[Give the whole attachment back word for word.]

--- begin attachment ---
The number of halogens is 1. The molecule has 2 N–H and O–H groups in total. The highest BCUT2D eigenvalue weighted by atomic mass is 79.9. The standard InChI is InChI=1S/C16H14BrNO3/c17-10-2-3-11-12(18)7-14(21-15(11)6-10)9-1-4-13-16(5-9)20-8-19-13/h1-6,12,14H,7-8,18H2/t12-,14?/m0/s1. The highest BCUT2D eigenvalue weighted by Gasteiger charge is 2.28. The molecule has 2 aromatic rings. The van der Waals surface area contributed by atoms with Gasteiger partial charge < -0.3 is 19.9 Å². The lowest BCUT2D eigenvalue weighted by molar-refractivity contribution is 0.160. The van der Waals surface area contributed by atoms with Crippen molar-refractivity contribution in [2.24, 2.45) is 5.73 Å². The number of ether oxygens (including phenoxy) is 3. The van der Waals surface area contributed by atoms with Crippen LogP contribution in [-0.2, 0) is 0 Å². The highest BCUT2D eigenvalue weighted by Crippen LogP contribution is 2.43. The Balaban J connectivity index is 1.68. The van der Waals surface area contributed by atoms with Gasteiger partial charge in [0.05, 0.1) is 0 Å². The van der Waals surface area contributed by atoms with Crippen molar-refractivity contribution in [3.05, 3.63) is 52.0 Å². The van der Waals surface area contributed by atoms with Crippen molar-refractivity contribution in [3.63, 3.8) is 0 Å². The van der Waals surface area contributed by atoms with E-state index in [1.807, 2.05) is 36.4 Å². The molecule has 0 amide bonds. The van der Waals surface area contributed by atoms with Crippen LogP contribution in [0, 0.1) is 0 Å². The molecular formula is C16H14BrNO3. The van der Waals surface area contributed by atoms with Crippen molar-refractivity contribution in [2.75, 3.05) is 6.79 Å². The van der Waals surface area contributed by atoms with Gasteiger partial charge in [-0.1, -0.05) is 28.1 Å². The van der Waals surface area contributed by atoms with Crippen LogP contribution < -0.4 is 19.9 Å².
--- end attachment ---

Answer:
The number of halogens is 1. The molecule has 2 N–H and O–H groups in total. The highest BCUT2D eigenvalue weighted by atomic mass is 79.9. The standard InChI is InChI=1S/C16H14BrNO3/c17-10-2-3-11-12(18)7-14(21-15(11)6-10)9-1-4-13-16(5-9)20-8-19-13/h1-6,12,14H,7-8,18H2/t12-,14?/m0/s1. The highest BCUT2D eigenvalue weighted by Gasteiger charge is 2.28. The molecule has 2 aromatic rings. The van der Waals surface area contributed by atoms with Gasteiger partial charge < -0.3 is 19.9 Å². The lowest BCUT2D eigenvalue weighted by molar-refractivity contribution is 0.160. The van der Waals surface area contributed by atoms with Crippen molar-refractivity contribution in [2.24, 2.45) is 5.73 Å². The number of ether oxygens (including phenoxy) is 3. The van der Waals surface area contributed by atoms with Crippen LogP contribution in [-0.2, 0) is 0 Å². The highest BCUT2D eigenvalue weighted by Crippen LogP contribution is 2.43. The Balaban J connectivity index is 1.68. The van der Waals surface area contributed by atoms with Gasteiger partial charge in [0.05, 0.1) is 0 Å². The van der Waals surface area contributed by atoms with Crippen molar-refractivity contribution in [3.05, 3.63) is 52.0 Å². The van der Waals surface area contributed by atoms with Crippen molar-refractivity contribution in [3.63, 3.8) is 0 Å². The van der Waals surface area contributed by atoms with E-state index in [1.807, 2.05) is 36.4 Å². The molecule has 0 amide bonds. The van der Waals surface area contributed by atoms with Crippen LogP contribution in [0, 0.1) is 0 Å². The molecular formula is C16H14BrNO3. The van der Waals surface area contributed by atoms with Crippen molar-refractivity contribution in [2.75, 3.05) is 6.79 Å². The van der Waals surface area contributed by atoms with Gasteiger partial charge in [-0.1, -0.05) is 28.1 Å². The van der Waals surface area contributed by atoms with Crippen LogP contribution < -0.4 is 19.9 Å².